View Header


Office of the Press Secretary

For Immediate Release July 14, 1995
                     E.Coli Illnesses in Tennessee

As the U.S. Senate considers a bill that could limit the government's ability to protect American's from the sale of meat contaminated by e. coli, five East Tennesseans -- including an 11-year-old boy -- have been struck with the most severe illness caused by the bacteria.

On Wednesday, the Senate narrowly defeated an amendment that would strengthen the Administration's hand in protecting America's meat supply from bacterial contaminants. This comes on the heels of a June 27 vote in the House Appropriations Committee which would significantly delay the Administration's efforts to reform and update the meat and poultry inspection system.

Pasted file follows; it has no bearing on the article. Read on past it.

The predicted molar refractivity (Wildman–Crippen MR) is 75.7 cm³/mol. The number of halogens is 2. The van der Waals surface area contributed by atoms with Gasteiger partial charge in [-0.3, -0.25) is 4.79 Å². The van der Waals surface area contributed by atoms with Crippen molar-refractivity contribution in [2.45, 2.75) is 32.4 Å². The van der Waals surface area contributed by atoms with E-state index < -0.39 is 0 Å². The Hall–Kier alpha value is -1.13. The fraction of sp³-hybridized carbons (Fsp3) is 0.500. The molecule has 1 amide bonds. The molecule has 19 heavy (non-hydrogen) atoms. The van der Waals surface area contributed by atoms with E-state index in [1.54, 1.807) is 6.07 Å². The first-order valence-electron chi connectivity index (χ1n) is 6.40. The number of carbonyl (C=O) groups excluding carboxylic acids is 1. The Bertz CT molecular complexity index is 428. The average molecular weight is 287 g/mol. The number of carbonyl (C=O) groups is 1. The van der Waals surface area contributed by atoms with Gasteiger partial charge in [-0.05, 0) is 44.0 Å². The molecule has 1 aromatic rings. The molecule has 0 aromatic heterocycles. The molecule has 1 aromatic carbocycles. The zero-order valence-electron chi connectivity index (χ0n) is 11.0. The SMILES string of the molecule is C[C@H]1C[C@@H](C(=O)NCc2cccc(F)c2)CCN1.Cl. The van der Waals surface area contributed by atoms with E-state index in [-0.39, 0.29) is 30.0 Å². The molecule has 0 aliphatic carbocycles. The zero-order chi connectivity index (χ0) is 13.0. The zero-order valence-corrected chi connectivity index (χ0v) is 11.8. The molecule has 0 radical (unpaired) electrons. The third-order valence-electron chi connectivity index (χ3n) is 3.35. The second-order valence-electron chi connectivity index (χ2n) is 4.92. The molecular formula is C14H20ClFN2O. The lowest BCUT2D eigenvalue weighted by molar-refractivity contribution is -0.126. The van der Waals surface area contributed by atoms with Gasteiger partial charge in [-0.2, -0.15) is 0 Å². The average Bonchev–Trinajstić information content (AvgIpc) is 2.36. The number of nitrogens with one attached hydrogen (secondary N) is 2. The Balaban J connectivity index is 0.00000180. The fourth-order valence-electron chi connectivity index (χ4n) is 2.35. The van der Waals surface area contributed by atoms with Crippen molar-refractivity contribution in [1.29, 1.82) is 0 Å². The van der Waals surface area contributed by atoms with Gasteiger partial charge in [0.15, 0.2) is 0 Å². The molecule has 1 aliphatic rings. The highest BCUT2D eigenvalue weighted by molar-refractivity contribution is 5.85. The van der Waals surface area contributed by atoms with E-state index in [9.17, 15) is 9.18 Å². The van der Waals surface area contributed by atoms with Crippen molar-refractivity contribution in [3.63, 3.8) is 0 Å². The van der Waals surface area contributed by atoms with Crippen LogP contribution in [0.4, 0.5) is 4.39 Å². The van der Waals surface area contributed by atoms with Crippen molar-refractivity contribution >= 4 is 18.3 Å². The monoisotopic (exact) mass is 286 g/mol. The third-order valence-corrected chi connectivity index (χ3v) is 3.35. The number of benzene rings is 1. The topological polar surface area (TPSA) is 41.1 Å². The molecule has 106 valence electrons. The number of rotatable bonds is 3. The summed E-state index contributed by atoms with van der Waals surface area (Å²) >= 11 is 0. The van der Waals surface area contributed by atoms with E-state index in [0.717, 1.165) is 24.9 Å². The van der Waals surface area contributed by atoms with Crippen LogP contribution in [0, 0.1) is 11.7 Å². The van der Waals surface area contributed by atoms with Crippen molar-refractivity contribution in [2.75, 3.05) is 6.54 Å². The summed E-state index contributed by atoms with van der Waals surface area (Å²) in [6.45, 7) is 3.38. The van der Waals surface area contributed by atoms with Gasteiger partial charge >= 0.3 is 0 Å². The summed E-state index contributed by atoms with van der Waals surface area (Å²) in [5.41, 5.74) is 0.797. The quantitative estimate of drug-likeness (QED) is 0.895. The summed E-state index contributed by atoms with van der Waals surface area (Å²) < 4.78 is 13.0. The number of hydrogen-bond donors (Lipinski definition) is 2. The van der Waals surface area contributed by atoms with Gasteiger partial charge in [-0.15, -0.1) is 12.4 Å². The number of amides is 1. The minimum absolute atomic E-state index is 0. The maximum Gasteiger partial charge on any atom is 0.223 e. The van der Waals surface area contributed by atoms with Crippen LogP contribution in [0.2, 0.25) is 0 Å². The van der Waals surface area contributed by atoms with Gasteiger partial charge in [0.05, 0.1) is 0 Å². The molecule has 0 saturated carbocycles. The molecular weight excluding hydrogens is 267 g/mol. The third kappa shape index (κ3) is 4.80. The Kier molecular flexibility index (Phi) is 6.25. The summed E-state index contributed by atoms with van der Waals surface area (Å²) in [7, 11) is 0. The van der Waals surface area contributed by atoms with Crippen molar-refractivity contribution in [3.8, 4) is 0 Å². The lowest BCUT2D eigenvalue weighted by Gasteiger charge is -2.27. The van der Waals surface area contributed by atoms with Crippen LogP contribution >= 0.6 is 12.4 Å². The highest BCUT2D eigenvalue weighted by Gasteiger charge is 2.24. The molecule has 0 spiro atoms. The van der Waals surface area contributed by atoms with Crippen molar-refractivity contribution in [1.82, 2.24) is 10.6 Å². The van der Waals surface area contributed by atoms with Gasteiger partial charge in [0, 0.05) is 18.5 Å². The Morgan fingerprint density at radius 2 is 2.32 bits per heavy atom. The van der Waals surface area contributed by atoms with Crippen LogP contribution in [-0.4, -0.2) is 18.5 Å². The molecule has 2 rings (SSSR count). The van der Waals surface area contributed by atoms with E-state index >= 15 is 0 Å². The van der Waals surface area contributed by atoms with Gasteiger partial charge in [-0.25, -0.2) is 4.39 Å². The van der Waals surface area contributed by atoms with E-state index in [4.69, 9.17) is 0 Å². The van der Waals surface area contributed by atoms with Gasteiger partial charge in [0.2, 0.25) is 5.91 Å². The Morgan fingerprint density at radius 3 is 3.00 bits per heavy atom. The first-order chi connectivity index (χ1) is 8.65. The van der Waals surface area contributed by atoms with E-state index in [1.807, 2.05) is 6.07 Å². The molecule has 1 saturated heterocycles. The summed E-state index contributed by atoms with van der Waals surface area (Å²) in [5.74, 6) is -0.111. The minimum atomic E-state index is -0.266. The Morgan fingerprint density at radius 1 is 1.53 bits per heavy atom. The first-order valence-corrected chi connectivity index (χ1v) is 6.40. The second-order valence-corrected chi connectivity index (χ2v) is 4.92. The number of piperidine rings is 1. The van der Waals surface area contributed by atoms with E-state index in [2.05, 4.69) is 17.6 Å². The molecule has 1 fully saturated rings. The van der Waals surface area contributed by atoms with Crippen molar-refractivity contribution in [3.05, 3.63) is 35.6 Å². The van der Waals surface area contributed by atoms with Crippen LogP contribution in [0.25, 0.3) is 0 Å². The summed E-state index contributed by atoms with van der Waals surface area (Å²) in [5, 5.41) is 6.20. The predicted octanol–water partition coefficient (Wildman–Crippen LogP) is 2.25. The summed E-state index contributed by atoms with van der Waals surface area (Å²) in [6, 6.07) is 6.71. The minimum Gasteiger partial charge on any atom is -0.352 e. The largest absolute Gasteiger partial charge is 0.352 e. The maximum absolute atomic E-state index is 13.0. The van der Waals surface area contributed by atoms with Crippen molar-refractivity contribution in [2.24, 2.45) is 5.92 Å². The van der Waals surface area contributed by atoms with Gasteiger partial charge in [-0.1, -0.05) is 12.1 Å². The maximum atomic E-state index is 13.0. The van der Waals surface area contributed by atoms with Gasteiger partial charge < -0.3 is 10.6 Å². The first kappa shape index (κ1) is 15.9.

Much work remains to be done on this legislation if we are serious about protecting our children and families from contaminated food, contaminated drinking water and workplace accidents. This is a bad bill and it should be opposed if it cannot be changed.

I am deeply disturbed that some Senators may want to shut off discussion of this bill. This bill is one of the most important to come before Congress this year. It involves public health, job safety and environmental issues which affect each and every American. This legislation deserves serious and complete debate.